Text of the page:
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Presented by: UT El Paso / Austin Cooperative Pharmacy Program & Paso del Norte Health Foundation

Bougainvillea


Compilation by Armando Gonzalez Stuart, PhD.
Bougainvillea

Scientific Name:

Nyctaginaceae

Other Common Name:

Pokok bunga kertas, bougenville (Quattrocchi, 2012).

Common names in Spanish:

Buganvilla, Bugambilea, Napoleón , Veranera, Trinitaria , Santa Rita, and Papelillo (Quattrocchi, 2012; White, 2003).

Where is it found?

This thorny shrubby vine or tree is native to Brazil and Peru, and is cultivated as an ornamental plant in various subtropical and tropical regions of the world (Quattrocchi, 2012; Mabberley, 2008).

Parts of the plant used:

Principally the flowers, although the stem bark is sometimes used.

How is it used?

The flowers of the plant are steeped in hot water to make tea.

What is it used for?

The flowers have long been used in Mexican traditional medicine for the treatment of coughs and respiratory problems (Mendoza-Castelán and Lugo-Pérez, 2012; Argueta, 1994). No clinical trials are currently known that validate the use of this plant for the treatment of coughs or other respiratory diseases.

Eight new phytochemical compounds (peltogynoids), known as bougainvinones A-H (or compounds 1 through 8), were obtained from the stem bark of B. spectabilis. These were tested for their cytotoxic effects upon five cancer cell lines which included KB, Hela S-3, HT-29, MCF-7, and HepG2.The results of this study revealed that of the eight compounds tested, compound 7 demonstrated cytotoxicity against five cancer cell lines (Do et al., 2016).

A related species, B. glabra, has been found to have important properties as a botanical insecticide, especially against one of the dipteran vectors that transmits the protozoan parasite causative of a neglected tropical disease known as leishmaniasis (Dinesh et al., 2014). This insect is commonly known as the sand fly (Phlebotomus papatasi), one of various species that transmits Leishmania major, the causative agent of cutaneous leishmaniasis, in many areas of the Old World. This species of sand fly not only feeds on the blood of humans and other animals, but also on certain species of plants, including bougainvillea. A study found that one night of feeding on branches of B. glabra drastically shortened the life span of the sand flies. The results showed that this species of bougainvillea may afford protection against sand fly bites, thus diminishing the risk of leishmaniasis transmission (Schlein et al., 2001).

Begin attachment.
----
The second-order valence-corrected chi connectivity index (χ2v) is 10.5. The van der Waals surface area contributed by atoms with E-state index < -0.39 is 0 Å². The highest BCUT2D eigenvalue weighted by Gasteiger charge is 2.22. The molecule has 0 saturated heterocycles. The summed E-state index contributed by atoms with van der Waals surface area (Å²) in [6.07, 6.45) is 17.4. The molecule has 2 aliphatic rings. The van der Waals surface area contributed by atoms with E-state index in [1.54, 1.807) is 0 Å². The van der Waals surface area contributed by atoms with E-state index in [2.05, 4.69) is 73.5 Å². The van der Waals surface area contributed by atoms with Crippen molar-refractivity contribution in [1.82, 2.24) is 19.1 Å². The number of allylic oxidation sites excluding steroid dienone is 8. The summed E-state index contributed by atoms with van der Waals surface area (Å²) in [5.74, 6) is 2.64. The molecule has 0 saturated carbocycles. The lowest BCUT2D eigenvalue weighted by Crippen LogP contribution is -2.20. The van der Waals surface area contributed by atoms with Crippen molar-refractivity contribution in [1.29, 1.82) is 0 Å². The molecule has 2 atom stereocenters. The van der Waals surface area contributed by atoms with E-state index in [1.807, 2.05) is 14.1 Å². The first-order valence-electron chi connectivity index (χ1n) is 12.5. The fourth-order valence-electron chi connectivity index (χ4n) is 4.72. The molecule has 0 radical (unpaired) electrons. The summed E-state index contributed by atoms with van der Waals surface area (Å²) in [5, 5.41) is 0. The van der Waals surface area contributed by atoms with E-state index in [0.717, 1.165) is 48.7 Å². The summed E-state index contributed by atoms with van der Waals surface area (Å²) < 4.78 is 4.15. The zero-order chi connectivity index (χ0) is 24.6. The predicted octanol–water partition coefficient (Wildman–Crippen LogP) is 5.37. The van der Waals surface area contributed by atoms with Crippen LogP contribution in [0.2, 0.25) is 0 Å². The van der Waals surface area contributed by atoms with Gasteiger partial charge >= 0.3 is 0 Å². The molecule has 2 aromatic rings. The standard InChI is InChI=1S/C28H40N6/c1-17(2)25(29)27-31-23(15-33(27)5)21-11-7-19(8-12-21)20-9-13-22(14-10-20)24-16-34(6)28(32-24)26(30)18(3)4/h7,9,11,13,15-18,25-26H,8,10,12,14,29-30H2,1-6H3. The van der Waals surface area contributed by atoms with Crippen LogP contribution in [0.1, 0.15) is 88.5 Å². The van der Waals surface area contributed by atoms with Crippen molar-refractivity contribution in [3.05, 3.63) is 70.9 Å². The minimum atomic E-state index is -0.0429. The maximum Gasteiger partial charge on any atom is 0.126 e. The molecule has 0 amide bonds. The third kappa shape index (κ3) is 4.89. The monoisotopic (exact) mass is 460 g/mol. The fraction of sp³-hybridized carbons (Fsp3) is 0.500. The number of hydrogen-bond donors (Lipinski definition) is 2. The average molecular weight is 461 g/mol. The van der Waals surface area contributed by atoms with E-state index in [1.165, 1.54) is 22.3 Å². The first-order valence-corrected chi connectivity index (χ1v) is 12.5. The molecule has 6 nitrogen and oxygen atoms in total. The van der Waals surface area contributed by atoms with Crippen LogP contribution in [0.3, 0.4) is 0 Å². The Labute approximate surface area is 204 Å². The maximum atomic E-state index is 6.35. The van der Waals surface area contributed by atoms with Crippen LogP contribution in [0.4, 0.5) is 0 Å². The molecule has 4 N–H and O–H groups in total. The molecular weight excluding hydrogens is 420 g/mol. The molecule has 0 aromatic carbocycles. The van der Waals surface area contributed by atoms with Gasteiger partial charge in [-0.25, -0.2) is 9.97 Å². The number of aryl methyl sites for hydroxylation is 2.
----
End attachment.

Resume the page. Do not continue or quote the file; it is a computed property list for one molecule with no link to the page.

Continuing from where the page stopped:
Experimental studies in Egypt regarding the effect of feeding on B. glabra on the development of the sand fly showed that planting high densities of bougainvillea in sand fly endemic regions may reduce population sizes for the insect vector and thus reduce the risk of Leishmania infections. (Kaldas et al., 2014).

Safety / Precautions

  • The safety of taking products made from this plant during pregnancy and lactation has not been established.
  • Bougainvillea sap may cause serious skin rashes.
  • The thorns may injure the skin.

Before you decide to take any medicinal herb or herbal supplement, be sure to consult with a health care professional first. Avoid self-medication and self-diagnosis: Always be on the safe side!

References:

Argueta A. Atlas de la Medicina Tradicional Mexicana (Vol. 1).
México, D.F.: Instituto Nacional Indigenista; 1994.

Dinesh DS, Kumari S, Kumar V, Das P. The potentiality of botanicals and their products as an alternative to chemical insecticides to sandflies (Diptera: Psychodidae): a review.
J Vector Borne Dis. 2014;51(1):1-7.

Do LT, Aree T, Siripong P, Pham TN, Nguyen PK, Tip-Pyang S. Bougainvinones A-H, Peltogynoids from the Stem Bark of Purple Bougainvillea spectabilis and Their Cytotoxic Activity. J Nat Prod. 2016 ;79(4):939-45. doi: 10.1021/acs.jnatprod.5b00996.

Kaldas RM, El Shafey AS, Shehata MG, Samy AM, Villinski JT. Experimental effect of feeding on Ricinus communis and Bougainvillea glabra on the development of the sand fly Phlebotomus papatasi (Diptera: Psychodidae) from Egypt. J Egypt Soc Parasitol. 2014;44(1):1-12.

Mabberley’s Plant Book 3rd ed.
London: Cambridge University Press; 2008.

Mendoza-Castelán G, Lugo-Pérez R. Plantas Medicinales en los Mercados de México.
Chapingo, Estado de México; Universidad Autónoma Chapingo; 2011.

Quattrocchi, U. World Dictionary of Medicinal and Poisonous Plants (Vol.1).
Boca Raton, FL: CRC Press; 2012.

Schlein Y, Jacobson RL, Müller GC. Sand fly feeding on noxious plants: a potential method for the control of leishmaniasis. Am J Trop Med Hyg. 2001; 65(4):300-3.

White R. Elsevier’s Dictionary of Plant Names of North America Including Mexico.
Amsterdam: Elsevier; 2003.